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Redefining Resource Allocation in Computing Systems

By Jacob Chasan

A new kernel1 is in town. The current industry-standard for resource allocation on computers does
not take the user’s preferences into account, rather programs are given access to resources based on the
time that each requested to be run. Although this system can lead to solutions that minimize the time it
takes for a program to receive an allocation, it often leads to an incentive misalignment between the
programs and the user. This misalignment is exacerbated as the current queue-based systems have no
inherent mechanism to prevent a tragedy of the commons issue, whereby programs take more resources
from the system than the value they provide to the user. By shifting to a market-based approach, where
computing resources are allocated to programs based on how much utility the user receives from each
program, the incentives of the programs and the users align. With inherent market mechanisms to keep
the incentives aligned, this new paradigm leads to at least superior levels of utility for a user.

1As described in subsequent parts of this paper, the kernel is the core program within an operating system which is given the authority to allocate the hardware resources amongst the programs on the computer.

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Advisors: Professor Benjamin C. Lee, Professor Atila Abdulkadiroglu, Professor Michelle Connolly | JEL Codes: C8, C80

Immigrant Workers in a Changing Labor Environment: A study on how technology is reshaping immigrant earnings

By Grace Peterson

This research determines how automation affects immigrant wages in the US and how closely this impact follows the skills-biased technical change (SBTC) hypothesis. The present study addresses this question using American Community Survey (ACS) data from 2012 to 2016 and a job automation probability index to explain technological change. This research leverages OLS regressions to evaluate real wage drivers, grouping data by year, immigration status, and education level. According to the SBTC hypothesis, high skill immigrant wages should be less negatively affected by technological change than low skill immigrant wages. Univariate analysis suggests that the SBTC hypothesis is even stronger for US = immigrants than native-borns, as high skill immigrants have a lower average probability than low skill immigrants of having their jobs automated, and the difference in effect on high versus low skilled workers is larger for immigrant than native-borns. However, multivariate analysis asserts that technological change affects low skill immigrants’ wages less than high skilled individuals’ wages, which counters the SBTC hypothesis.

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Advisors: Professor Grace Kim | JEL Codes: J15, J24, J31, J61, E24

The Puzzle of Mobile Money Markets: An Example of Goldilocks Conditions

By Ricardo Martínez-Cid and Gonzalo Pernas

This paper investigates the supply-side and demand-side factors that explain the success of mobile money markets. Namely, we argue that there exists a set of Goldilocks conditions that best supports mobile money services. A population must have exposure to financial services to understand mobile money and have a high enough level of income to have a use for these services. However, the population must also not have access to highly developed banking architecture, such that their banking needs are already satisfied. By comparing El Salvador and Kenya, countries in different stages of development, we find empirical support for our hypothesis. Our evidence suggests that low income regions and households with some exposure to financial services are more likely to use mobile money than fully banked people who enjoy a higher income.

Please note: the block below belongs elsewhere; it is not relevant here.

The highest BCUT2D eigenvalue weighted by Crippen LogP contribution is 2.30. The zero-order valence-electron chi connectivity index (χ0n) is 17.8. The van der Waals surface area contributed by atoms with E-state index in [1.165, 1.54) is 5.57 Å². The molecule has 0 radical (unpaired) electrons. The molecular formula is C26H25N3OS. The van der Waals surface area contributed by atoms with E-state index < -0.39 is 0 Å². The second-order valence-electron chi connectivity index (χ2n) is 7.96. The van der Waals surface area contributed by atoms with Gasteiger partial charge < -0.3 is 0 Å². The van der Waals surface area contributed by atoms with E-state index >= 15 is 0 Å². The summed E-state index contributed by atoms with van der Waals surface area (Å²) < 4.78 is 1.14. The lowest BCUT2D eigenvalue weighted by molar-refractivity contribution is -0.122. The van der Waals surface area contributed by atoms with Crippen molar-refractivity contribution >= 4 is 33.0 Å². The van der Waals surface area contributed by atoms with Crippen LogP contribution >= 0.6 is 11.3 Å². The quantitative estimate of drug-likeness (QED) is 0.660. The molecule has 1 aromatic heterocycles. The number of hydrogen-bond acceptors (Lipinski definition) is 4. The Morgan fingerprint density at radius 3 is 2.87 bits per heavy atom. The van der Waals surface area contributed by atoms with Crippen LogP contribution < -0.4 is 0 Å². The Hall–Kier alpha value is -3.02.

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Advisor: Erica Field | JEL Codes: E40, E42, G21, G23, O12, O16, O17

The Rise of Mobile Money in Kenya: The Changing Landscape of M-PESA’s Impact on Financial Inclusion

By Hong Zhu

M-PESA, the hugely popular mobile money system in Kenya, has been celebrated for its potential to “bank the unbanked” and increase access to financial services. This paper provides evidence to support this idea and explores mechanisms through which this might be the case. It specifically looks at the savings products held by individuals and how this changes in relation to M-PESA use. It then constructs an index for measuring the extent to which individuals are integrated into the formal financial sector. This paper argues that M-PESA’s effect on financial inclusion is a growing phenomenon, which suggests that keeping pace with the rapid evolutions of this mobile money system should be a high priority for researchers. As this paper elucidates, M-PESA has become notably more integrated with the formal financial sector in 2013 as compared to 2009, which holds implications for user behavior.

Honors Thesis

Advisor: Michelle Connolly, Xiao Yu Wang | JEL Codes: D14, E42, G21, G23, O1, O17, O16, O33 | Tagged: Financial Inclusion, Mobile Money, Savings,Technology

Questions?

Undergraduate Program Assistant
Jennifer Becker
dus_asst@econ.duke.edu

Director of the Honors Program
Michelle P. Connolly
michelle.connolly@duke.edu